Mony K. Mathew

Kozhikode, Jan 12

The master plan for the development of Ponnani harbour in Kerala into a major all-weather cargo port has been submitted to the State Government by Malabar Ports Private Ltd., the Chennai-based consultant for the project.

A technical committee, headed by Calicut Port Officer, has already had a preliminary meeting with the consultants to evaluate the plan and more such meetings will be held in the coming days.

One of the issues that came up for discussion was whether there was any possibility of siltation within the port basin. Also, doubts were raised whether the development works would affect the existing fishing harbour in the vicinity.

When contacted, Capt. Hari A. Warrier, Calicut Port Officer, told Business Line that these and other issues would be dealt with at the subsequent meetings. Once finalised, the plan will be put up before the Government for administrative sanction to pave the way for implementation of the project through public-private participation (PPP).

The port is proposed to be developed in three phases at a total outlay of around Rs 2,000 crore in current estimates, with the first phase, slated to be completed in three years, costing Rs 763 crore.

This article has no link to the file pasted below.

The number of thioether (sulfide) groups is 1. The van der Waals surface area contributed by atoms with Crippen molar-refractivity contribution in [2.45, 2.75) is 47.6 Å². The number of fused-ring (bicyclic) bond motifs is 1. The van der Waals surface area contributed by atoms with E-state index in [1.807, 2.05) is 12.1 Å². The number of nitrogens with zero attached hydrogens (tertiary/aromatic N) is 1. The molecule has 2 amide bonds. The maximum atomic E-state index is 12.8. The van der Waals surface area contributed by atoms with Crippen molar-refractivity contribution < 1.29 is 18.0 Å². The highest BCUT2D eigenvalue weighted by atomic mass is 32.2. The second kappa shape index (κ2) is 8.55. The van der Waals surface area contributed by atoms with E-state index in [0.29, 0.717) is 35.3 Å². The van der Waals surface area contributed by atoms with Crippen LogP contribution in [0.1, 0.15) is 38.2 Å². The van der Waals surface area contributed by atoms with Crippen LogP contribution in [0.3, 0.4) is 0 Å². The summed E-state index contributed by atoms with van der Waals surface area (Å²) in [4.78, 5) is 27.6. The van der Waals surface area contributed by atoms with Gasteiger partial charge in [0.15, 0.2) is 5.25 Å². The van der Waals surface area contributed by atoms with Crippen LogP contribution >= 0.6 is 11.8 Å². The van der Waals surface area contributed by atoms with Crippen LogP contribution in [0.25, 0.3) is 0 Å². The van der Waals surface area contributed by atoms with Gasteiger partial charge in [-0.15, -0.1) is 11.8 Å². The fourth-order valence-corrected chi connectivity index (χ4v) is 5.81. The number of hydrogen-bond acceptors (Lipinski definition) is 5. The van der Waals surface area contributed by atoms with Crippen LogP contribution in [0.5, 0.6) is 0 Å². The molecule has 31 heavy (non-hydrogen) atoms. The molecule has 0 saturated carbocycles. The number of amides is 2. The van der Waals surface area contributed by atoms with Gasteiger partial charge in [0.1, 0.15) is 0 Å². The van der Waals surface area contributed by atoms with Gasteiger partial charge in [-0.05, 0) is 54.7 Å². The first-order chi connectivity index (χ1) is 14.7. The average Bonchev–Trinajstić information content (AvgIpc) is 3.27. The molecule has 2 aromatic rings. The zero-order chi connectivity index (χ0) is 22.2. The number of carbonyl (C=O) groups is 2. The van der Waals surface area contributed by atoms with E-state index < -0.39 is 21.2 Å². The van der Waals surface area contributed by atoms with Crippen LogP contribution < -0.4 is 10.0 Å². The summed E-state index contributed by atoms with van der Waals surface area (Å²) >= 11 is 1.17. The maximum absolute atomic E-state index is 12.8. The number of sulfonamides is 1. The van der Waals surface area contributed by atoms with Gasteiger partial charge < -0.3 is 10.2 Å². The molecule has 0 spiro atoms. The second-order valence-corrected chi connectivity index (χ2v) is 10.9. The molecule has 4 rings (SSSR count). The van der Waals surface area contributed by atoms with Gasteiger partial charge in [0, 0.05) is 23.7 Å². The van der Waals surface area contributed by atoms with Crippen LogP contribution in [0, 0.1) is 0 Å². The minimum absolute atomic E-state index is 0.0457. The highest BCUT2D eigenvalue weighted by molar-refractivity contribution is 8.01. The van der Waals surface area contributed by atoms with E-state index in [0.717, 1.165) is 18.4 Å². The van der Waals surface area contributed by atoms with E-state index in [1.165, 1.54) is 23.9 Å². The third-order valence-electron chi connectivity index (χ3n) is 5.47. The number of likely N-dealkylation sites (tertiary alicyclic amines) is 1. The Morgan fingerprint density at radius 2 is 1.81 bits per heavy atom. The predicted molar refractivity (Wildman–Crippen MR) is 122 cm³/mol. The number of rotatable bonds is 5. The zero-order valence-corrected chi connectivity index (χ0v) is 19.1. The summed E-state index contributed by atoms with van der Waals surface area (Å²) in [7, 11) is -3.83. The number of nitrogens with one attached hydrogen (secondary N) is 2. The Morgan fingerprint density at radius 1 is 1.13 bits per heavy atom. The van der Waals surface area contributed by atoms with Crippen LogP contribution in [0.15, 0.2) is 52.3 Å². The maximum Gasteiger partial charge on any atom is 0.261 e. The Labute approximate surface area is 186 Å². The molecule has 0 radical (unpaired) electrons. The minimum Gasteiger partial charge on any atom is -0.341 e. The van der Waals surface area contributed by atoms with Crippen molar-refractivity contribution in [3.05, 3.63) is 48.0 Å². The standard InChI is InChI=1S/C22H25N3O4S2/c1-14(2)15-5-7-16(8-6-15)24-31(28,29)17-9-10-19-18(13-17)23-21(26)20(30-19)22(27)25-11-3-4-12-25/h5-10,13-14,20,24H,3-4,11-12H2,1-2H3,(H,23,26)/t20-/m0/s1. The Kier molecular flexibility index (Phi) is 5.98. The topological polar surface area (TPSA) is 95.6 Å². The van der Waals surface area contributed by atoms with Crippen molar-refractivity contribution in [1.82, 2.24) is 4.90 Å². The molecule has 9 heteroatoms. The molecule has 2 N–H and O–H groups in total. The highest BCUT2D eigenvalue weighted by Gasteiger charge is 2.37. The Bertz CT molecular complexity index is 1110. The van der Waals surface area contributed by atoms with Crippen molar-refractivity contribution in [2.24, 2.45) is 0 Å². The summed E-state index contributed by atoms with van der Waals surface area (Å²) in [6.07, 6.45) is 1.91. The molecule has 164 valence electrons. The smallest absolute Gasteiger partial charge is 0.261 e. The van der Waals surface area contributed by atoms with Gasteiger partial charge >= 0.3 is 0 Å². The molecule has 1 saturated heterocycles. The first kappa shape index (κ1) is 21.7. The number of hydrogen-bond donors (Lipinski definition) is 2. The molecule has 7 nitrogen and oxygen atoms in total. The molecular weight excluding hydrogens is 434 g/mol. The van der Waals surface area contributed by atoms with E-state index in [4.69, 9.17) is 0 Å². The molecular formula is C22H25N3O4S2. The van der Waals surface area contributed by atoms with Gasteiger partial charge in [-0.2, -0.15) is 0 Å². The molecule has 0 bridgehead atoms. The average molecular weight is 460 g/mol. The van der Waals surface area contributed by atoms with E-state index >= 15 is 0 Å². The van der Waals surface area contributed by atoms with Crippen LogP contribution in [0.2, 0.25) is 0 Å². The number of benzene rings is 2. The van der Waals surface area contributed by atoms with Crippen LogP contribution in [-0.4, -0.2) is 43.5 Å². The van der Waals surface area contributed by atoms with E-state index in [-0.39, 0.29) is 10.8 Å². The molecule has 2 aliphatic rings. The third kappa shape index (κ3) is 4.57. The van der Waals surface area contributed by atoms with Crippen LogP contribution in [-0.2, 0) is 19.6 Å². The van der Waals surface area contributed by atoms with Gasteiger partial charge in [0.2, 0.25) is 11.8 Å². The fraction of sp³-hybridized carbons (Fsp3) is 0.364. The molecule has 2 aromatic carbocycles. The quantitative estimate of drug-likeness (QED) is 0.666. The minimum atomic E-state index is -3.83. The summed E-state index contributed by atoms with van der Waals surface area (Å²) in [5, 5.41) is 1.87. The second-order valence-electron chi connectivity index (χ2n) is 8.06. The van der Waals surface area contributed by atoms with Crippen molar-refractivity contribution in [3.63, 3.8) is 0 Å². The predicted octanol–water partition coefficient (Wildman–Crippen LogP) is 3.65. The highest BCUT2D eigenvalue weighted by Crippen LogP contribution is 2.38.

Connectivity

According to the plan, the port will have both rail and road connectivity for the movement of cargo to hinterland destinations.

The rail connectivity over a length of 13 km is reckoned to cost Rs 101 crore. It will also require acquisition of around 100 acres of land.

The all-weather port is envisaged to handle vessels of about 50,000 DWT and once in operation, it is expected to speed up the all-round development of Malappuram, Palakkad and Thrissur districts as also prop up the Coimbatore-Palakkad industrial belt.

According to the Government order, the project is to be implemented on build-operate-transfer (BOT) basis and the concession period for the private bidder will be 30 years after one year for project formulation and three years for construction. If the construction period exceeds three years, the extended period will be deducted from the concession period.

Private investor

The private investor will be identified through ‘Swiss Challenge Method' with the final criterion being the highest percentage of revenue that will be paid to the Government.

Under the method being employed, the proposer company will not able to participate in the tender process.

However, if the proposer company, in this case, Malabar Ports, accepts the terms of the best bidder, the project will be given to it for execution and commercial exploitation. If not, the best bidder will have to pay the fees to the proposer company and the project will be implemented by the former.

(This article was published in the Business Line print edition dated January 13, 2010)
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